Here, it's being used by both the teachers in different ways. Barbara uses her knowledge of the Aztec period to answer questions put to her by Tlotoxl and Autloc, in an attempt to prove that she's really a reincarnation of their god. Ian uses his knowledge of pressure points on the body to win in a fight over his rival, Ixta. Well, he does the first time, anyway. By the time they get to heir big, climactic battle, he seems to have forgotten about that a bit…

Something else I enjoy is the way that the Doctor advised Ixta of ways to win in the fight, too. When the warrior first asked him for help, I thought the Doctor was going to show him the same trick that Ian had used, and in my head I was already thinking it a bit lazy that he'd have thought of the same way of winning. It's great, therefore, that he goes a completely different route, and uses scientific ideas in a completely different way, advising Ixta to drug Ian, while describing it as 'magic'.

Hartnell is on blazing form here - never more so than in his opening fight with Barbara. It's quite possibly the best performance he's given in the series to date (scrap that, I think it is the best), and he really goes for it. In many ways, this acts as a counter-balance to the argument they have during The Edge of Destruction, where Barbara berates him for not treating them with the respect they deserve.

I claimed that moment was one of the key turning points for the Doctor changing his character, becoming more affable, and closer to the character we watch in the series through to the twenty-first century. Here, we see an anger in him which isn't even close to the way he acted when we first met him. There, he was crotchety and unpleasant. Here, he's downright terrifying.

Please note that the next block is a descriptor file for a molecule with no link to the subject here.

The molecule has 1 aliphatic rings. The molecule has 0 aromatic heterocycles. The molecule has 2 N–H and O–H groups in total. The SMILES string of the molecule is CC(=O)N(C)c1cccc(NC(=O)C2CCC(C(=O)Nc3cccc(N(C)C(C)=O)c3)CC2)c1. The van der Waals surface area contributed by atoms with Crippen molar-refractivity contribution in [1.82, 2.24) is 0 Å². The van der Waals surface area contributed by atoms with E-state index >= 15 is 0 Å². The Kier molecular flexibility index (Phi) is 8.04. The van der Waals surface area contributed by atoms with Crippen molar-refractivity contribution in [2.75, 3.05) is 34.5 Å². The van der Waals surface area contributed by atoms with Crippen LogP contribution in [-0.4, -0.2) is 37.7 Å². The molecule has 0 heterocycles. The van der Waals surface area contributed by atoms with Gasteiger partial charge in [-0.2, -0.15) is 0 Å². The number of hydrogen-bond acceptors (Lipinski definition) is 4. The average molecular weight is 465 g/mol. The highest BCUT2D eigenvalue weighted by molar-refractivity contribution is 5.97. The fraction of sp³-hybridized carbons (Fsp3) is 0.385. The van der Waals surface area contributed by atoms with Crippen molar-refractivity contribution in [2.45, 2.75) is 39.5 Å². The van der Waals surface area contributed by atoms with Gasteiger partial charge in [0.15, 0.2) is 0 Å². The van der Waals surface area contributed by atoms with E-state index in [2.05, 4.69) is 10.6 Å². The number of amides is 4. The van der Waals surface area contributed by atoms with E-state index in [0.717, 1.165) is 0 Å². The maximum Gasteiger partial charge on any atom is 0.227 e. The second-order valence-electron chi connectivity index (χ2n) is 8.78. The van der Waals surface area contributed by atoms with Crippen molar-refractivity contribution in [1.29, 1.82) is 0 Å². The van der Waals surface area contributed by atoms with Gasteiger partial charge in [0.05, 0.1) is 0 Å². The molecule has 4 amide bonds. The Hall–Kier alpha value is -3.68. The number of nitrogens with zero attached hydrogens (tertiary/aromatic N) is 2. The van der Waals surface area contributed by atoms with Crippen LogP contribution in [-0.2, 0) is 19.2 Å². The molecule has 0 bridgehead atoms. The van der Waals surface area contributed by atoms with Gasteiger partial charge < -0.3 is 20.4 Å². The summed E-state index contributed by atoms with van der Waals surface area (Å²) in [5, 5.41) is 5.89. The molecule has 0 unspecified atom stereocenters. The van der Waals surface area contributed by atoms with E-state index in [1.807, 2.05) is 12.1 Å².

And yet, there's still hints of the more lovable Doctor we've started getting used to. Following the fight, he apologises to Babs, telling her he 'didn't mean to be so harsh'. People praise David Tennant and Matt Smith for the way their Doctor can go from 'Angry God' to 'Playful Child' in the blink of an eye, while forgetting that it's a part of the Doctor's character first developed by Hartnell, right back here toward the very beginning. It's a great moment, and one I've never appreciated quite so much before.

While I'm praising performances, I need to bring up Jackie Hill again. I've touched on her performance briefly in the past, but she's on top form here - as always. It's nice to see a story that gives her a chance to shine like this, because she really is a fantastic asset to the series. The highlight comes while she is being questioned by Tlotoxl - the way she delivers the lines is spot on. Casting her and William Russell as the teachers? That's another one of those clever things they did…

Next Episode: The Bride of Sacrifice

27 January 2013
 Day Twenty-Seven: The Temple of Evil (The Aztecs, Episode One)

Will Brooks’ 50 Year Diary - watching Doctor Who one episode a day from the very start...

Day Twenty-Seven: The Temple of Evil (The Aztecs, Episode One)

Dear diary;